Fixing dog scratches on leather couches (as well as other types of scratch damage) depends on two factors:
- The type of leather
- The extent of the damage
Types of Leather
Leather comes in eight basic types. These are:
- Full Grain
- Top Grain
- Split Grain
- Bonded Leather
None of these should be confused with faux leather (once called Naugahyde) which doesn’t contain any real leather at all. Full grain, top grain, and split leather are real leather and are listed here in descending order of quality. Bonded leather, nubuck, and bicast are leather products that use scrap or lesser quality leathers.
Royalin is a name-brand for a quality leather product similar to real leather that does not require breaking in. Treatment for damage to each of these types is slightly different.
The directions given below are for real leather or bonded leather. They are not applicable to any suede leather because that type of leather will absorb moisture quickly.
First Aid for Leather Scratches
The first step for any damage to full grain, top grain, split-grain (where the top surface is smooth, not suede), or bonded leather is to assess the damage. This can range from a few light scratches, such as might be caused from your dog or cat jumping on and off the furniture, or kids discovering that they can use a fingernail to draw on your leather couch, right on up through serious claw marks or even chewing.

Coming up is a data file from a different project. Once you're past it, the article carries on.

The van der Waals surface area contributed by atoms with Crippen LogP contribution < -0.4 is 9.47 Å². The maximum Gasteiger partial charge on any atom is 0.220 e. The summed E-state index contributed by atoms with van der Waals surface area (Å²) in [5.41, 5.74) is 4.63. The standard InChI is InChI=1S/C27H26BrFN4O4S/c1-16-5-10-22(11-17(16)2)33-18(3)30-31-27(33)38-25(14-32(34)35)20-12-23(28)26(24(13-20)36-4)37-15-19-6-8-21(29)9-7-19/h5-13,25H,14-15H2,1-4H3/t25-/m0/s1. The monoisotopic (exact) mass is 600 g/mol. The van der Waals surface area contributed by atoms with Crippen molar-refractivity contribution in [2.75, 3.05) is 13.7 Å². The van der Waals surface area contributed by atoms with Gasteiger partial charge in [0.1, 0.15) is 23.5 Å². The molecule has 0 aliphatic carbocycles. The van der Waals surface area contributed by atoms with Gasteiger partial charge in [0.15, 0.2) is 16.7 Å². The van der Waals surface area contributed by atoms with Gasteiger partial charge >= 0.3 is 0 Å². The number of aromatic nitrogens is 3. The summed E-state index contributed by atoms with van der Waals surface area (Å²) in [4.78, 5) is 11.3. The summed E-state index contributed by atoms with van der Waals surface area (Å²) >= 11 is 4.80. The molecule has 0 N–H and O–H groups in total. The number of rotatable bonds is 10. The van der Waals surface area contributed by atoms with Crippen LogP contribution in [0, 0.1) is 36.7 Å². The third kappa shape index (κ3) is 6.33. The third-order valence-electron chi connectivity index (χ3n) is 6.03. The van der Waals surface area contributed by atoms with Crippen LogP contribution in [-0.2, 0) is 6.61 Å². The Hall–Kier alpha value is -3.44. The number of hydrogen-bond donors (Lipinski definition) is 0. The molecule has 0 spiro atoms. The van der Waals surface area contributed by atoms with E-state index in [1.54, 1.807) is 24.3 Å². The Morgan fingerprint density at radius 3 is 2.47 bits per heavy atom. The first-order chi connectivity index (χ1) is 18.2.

1. Light Scratches
Lightly moisten a soft cloth so that it is damp but no water can be wrung out of it. Gently rub over the scratches. The dye in the leather will become moist and will spread into the marks. Often, this is all that will be needed.
A professional advisor from Thrifty.com warns against using milk, olive oil, or other food products, saying that leather is porous and while these products might provide an immediate fix, they can promote decay in your leather over time.
2. Deep Scratches with Surface Tearing
This repair, which is especially efficacious on bonded leather and even on faux leather, involves the use of superglue, sandpaper, and a matching leather dye. This is good when the dog was digging for his toy that got lodged in the couch cushions, the cat decided to exercise claws, or a child discovered that scissors make a better mark than fingernails.
- Clean the area around the damage with a moist, soft cloth, as for light scratches.
- Place a small amount of superglue on a flat surface such as a piece of cardboard or paper plate (do not use Styrofoam for this – superglue will melt it). Use a toothpick to apply glue to the underside of torn areas, and gently smooth the surface back down. It is important to only add small amounts of glue at a time. Let it dry.
- Lightly sand the repaired area with fine-grain sandpaper.
- Go back over the sanded area with a matching leather repair dye.
3. Deep Holes or Gouge
Similar to deep scratches but might require patching with a similar type and color of leather.
Leather furniture can be lightly cleaned with a soft brush or damp cloth depending on the leather type. It should not ever be treated with a food product or shoe polish. If you have pets, a dog couch cover will protect your expensive sofa from accidental digging, scratching or kiddy artwork.